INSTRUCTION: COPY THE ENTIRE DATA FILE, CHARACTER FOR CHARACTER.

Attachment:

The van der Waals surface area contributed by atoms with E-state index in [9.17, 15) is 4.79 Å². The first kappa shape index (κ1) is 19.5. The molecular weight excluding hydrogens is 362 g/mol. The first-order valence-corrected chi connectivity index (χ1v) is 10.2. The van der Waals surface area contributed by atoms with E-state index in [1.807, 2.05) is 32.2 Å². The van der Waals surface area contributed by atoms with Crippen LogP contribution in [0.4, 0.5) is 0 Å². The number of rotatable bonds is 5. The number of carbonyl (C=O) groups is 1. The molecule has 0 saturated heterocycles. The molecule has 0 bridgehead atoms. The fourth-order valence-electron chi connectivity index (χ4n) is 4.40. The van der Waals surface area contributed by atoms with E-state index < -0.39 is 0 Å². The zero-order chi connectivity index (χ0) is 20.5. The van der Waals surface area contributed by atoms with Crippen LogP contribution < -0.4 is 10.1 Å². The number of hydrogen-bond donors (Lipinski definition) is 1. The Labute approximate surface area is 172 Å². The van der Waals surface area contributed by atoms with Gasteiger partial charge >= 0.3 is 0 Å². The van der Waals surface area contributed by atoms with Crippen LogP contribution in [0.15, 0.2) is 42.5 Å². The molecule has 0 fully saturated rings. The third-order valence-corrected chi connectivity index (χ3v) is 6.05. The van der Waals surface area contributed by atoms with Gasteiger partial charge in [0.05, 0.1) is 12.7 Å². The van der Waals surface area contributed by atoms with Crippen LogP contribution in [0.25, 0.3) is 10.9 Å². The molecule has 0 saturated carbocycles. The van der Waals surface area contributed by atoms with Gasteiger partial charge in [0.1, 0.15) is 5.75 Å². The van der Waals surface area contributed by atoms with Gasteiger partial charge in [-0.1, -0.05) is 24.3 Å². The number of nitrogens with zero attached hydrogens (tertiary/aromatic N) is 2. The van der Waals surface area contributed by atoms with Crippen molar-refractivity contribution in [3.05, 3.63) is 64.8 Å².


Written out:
The van der Waals surface area contributed by atoms with E-state index in [9.17, 15) is 4.79 Å². The first kappa shape index (κ1) is 19.5. The molecular weight excluding hydrogens is 362 g/mol. The first-order valence-corrected chi connectivity index (χ1v) is 10.2. The van der Waals surface area contributed by atoms with E-state index in [1.807, 2.05) is 32.2 Å². The van der Waals surface area contributed by atoms with Crippen LogP contribution in [0.4, 0.5) is 0 Å². The number of rotatable bonds is 5. The number of carbonyl (C=O) groups is 1. The molecule has 0 saturated heterocycles. The molecule has 0 bridgehead atoms. The fourth-order valence-electron chi connectivity index (χ4n) is 4.40. The van der Waals surface area contributed by atoms with E-state index < -0.39 is 0 Å². The zero-order chi connectivity index (χ0) is 20.5. The van der Waals surface area contributed by atoms with Crippen LogP contribution < -0.4 is 10.1 Å². The number of hydrogen-bond donors (Lipinski definition) is 1. The Labute approximate surface area is 172 Å². The van der Waals surface area contributed by atoms with Gasteiger partial charge >= 0.3 is 0 Å². The van der Waals surface area contributed by atoms with Crippen LogP contribution in [0.15, 0.2) is 42.5 Å². The molecule has 0 fully saturated rings. The third-order valence-corrected chi connectivity index (χ3v) is 6.05. The van der Waals surface area contributed by atoms with Gasteiger partial charge in [0.05, 0.1) is 12.7 Å². The van der Waals surface area contributed by atoms with Crippen LogP contribution in [0.25, 0.3) is 10.9 Å². The molecule has 0 saturated carbocycles. The van der Waals surface area contributed by atoms with Gasteiger partial charge in [0.1, 0.15) is 5.75 Å². The van der Waals surface area contributed by atoms with Gasteiger partial charge in [-0.1, -0.05) is 24.3 Å². The number of nitrogens with zero attached hydrogens (tertiary/aromatic N) is 2. The van der Waals surface area contributed by atoms with Crippen molar-refractivity contribution in [3.05, 3.63) is 64.8 Å².